, Volume 21, Issue 3, pp 617-619,
Open Access This content is freely available online to anyone, anywhere at any time.
Date: 27 Jun 2012

Time, space, spacetime

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Anyone who has ever made an attempt to get acquainted with the philosophy of time, starting with McTaggart’s classic “The Unreality of Time”, will know how easy it is to become bewildered by the subject. Typically, papers in this area are full of arguments that one by one strike the reader as logically compelling or at least plausible (“an event cannot be both future and past”), whereas nevertheless the conclusions one is led to (“time is unreal”; “according to relativity there is no real change”; etc.) strike one as moot at best. It is inevitable to feel a desire for a sober and lucid overview that puts all the relevant themes and premises in order, analyses their precise content, and identifies their strengths and weaknesses. This urge for clarity and impartial assessment can be satisfied since 2001, when Barry Dainton’s “Time and Space” first appeared. A second, revised edition of this important book has now come out.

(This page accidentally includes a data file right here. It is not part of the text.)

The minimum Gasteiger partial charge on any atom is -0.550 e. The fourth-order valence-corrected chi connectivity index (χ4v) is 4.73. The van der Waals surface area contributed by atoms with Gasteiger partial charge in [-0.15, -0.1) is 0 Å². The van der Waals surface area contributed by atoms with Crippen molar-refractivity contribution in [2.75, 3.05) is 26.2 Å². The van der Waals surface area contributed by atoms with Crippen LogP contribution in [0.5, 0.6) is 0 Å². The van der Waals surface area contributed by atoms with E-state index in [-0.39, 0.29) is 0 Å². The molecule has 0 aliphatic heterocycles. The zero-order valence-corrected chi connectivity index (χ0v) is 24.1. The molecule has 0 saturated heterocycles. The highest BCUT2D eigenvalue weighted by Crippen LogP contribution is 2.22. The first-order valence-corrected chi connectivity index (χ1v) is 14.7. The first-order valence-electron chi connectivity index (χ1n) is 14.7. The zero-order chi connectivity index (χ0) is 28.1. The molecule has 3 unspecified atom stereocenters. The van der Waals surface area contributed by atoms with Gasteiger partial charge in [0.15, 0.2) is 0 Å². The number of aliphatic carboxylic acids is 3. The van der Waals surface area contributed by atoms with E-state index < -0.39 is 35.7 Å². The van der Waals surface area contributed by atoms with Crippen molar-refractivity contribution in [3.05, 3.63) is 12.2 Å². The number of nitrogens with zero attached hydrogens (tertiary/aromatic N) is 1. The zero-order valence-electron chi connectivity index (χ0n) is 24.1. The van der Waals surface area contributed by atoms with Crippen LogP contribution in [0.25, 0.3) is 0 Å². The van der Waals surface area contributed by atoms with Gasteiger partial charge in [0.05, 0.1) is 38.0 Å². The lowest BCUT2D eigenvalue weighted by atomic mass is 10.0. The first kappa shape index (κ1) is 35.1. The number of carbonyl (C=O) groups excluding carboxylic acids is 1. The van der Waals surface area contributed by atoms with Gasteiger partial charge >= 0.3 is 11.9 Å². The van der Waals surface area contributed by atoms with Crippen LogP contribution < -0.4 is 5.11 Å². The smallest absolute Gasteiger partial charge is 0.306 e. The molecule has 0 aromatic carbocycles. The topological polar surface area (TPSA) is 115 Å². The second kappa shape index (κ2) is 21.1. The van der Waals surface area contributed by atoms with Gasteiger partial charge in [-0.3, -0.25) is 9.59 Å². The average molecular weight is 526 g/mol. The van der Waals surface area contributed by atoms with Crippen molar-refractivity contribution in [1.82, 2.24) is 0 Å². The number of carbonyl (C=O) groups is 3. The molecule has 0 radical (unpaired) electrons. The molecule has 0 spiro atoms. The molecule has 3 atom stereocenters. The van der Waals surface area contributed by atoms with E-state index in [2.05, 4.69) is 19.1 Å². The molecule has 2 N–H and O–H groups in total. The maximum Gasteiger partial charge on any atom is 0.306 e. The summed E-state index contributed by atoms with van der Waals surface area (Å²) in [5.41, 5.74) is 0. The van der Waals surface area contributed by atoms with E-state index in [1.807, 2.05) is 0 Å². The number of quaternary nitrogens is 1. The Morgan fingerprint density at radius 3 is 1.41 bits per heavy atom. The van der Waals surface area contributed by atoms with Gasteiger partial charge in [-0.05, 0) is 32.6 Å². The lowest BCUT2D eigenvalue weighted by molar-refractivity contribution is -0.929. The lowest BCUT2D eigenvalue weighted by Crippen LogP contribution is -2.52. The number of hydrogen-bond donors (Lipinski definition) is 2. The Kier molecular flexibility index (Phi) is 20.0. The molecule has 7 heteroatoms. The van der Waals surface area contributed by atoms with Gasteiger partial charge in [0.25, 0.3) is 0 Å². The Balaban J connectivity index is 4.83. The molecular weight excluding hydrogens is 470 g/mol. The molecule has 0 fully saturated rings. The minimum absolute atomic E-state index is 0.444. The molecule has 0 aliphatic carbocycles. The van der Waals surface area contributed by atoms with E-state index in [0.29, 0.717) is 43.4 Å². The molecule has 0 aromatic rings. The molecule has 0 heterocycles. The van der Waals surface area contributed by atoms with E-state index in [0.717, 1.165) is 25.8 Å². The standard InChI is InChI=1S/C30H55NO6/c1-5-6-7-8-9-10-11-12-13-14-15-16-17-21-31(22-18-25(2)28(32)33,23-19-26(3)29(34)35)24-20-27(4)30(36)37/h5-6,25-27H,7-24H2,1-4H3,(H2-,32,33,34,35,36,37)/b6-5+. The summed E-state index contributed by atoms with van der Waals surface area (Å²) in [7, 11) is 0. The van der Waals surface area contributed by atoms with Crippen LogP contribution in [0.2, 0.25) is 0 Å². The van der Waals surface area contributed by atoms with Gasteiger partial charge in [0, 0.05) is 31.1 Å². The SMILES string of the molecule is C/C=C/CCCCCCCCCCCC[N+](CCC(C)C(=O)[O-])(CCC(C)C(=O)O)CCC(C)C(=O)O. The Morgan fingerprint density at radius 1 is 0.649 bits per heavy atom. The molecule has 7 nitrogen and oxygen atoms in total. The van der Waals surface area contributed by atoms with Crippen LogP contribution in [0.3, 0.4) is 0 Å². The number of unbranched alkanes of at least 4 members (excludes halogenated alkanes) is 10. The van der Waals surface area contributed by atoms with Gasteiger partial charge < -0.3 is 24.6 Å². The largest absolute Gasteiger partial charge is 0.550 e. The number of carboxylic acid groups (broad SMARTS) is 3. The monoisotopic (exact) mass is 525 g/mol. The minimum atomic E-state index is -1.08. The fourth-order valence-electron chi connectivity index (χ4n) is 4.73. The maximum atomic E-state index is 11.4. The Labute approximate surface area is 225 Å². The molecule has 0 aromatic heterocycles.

Dainton’s book systematically explores the metaphysics and physics